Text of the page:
These Facebook and other social media posts could get you into legal trouble in South Africa

With the pending full commencement of the Protection of Personal Information Act (POPIA) on 1 July 2021, much of the focus has been on the preparations of businesses to ensure compliance.

However, the Act also has ramifications for everyday South Africans and the processing of personal information on social media platforms, say legal experts at Werksmans Attorneys.

The POPIA aims to protect an individual’s right to privacy by offering protection against the unlawful collection, retention, dissemination and use of personal information

In the event that an individual discovers a post on a social media platform disclosing certain ‘personal information’ – including a photograph – the subject of the post may be considered a data subject and the person who made the post may be considered a ‘responsible party’ as defined in the Act, said Werksmans.

“Posting the personal information on social media would also arguably amount to the dissemination of personal information, as contemplated in the definition of processing in POPIA. Thus, the responsible party may be obliged to comply with the provisions of POPIA.”


The consequences of being considered a ‘responsible party’ in terms of the POPIA are substantial and include the requirement for a responsible party to comply with the eight conditions of lawful processing of personal information, Werksmans said.

“The conditions include a requirement to obtain the consent of the data subject prior to posting a photograph or the views of that data subject on a social media platform.

“The responsible party would also be required to appoint an information officer and publish and comply with a POPIA manual as read with section 51 of the Promotion of Access to Information Act.”

Arguably, the application of POPIA in the above circumstances would lead to an absurd result where every individual who posts photos, memes, videos, or the views of another person, is considered a responsible party who must comply with onerous conditions, Werksmans said.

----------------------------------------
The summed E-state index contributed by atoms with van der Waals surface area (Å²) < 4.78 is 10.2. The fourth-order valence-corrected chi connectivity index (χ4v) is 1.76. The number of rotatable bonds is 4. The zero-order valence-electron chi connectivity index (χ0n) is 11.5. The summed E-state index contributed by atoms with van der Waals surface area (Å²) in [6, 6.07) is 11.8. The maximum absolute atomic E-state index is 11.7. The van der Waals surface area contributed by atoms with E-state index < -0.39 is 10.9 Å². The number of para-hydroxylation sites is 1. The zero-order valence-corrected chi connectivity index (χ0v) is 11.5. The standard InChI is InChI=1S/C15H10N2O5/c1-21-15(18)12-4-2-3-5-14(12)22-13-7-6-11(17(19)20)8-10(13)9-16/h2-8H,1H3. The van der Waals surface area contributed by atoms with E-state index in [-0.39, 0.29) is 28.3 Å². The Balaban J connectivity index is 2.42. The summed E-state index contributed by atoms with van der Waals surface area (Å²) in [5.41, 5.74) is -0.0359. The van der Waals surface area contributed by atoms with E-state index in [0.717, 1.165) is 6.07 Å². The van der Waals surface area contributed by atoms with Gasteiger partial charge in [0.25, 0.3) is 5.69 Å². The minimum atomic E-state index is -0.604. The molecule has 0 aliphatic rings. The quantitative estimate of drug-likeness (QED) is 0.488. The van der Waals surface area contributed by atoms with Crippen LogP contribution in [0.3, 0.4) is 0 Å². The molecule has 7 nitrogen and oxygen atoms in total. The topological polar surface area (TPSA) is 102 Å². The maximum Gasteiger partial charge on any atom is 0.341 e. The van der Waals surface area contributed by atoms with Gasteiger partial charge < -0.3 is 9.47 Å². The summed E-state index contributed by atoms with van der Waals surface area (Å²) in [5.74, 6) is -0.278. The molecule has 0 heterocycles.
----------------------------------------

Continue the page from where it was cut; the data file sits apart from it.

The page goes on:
To prevent the above mentioned situation from arising, section 6(1)(a) of POPIA states that act does not apply to the processing of personal information in the course of a purely personal or household activity.

Werksmans said that the repercussions of section 6(1)(a) of POPIA are arguably that:

  • POPIA applies only to business or professional activities; and
  • In so far as any pictures or video taken or views shared are disseminated on social media or any other platform in a personal capacity, POPIA arguably does not apply.

POPIA does not define the terms ‘personal activity’ or ‘household activity’, Werksmans said.

The terms may have to be interpreted not only by the ordinary grammatical meaning of the words but also by taking into account, on a case-by-case basis, what contemplates work as opposed to personal use in respect of the relevant social media user, it said.

“Disgruntled individuals who find their personal information posted on social media platforms without their consent are, however, not without legal remedy.

Our common law, as codified in the Constitution of the Republic of South Africa, 1996, protects individual’s right to privacy on a professional and personal basis.

“Thus, social media users who post what may be considered as personal information, should do so, keeping in mind that the subject of the posts, although falling out of the ambit of POPIA, are still protected by the common law in the event that the post breaches the privacy of the subject.”

  • Commentary by Neil Kirby (director), Helen Michael (director), and Zamathiyane Mthiyane (senior associate) at Werksmans Attorneys.

Read: New law takes aim at movie and TV pirates in South Africa – what you should know

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These Facebook and other social media posts could get you into legal trouble in South Africa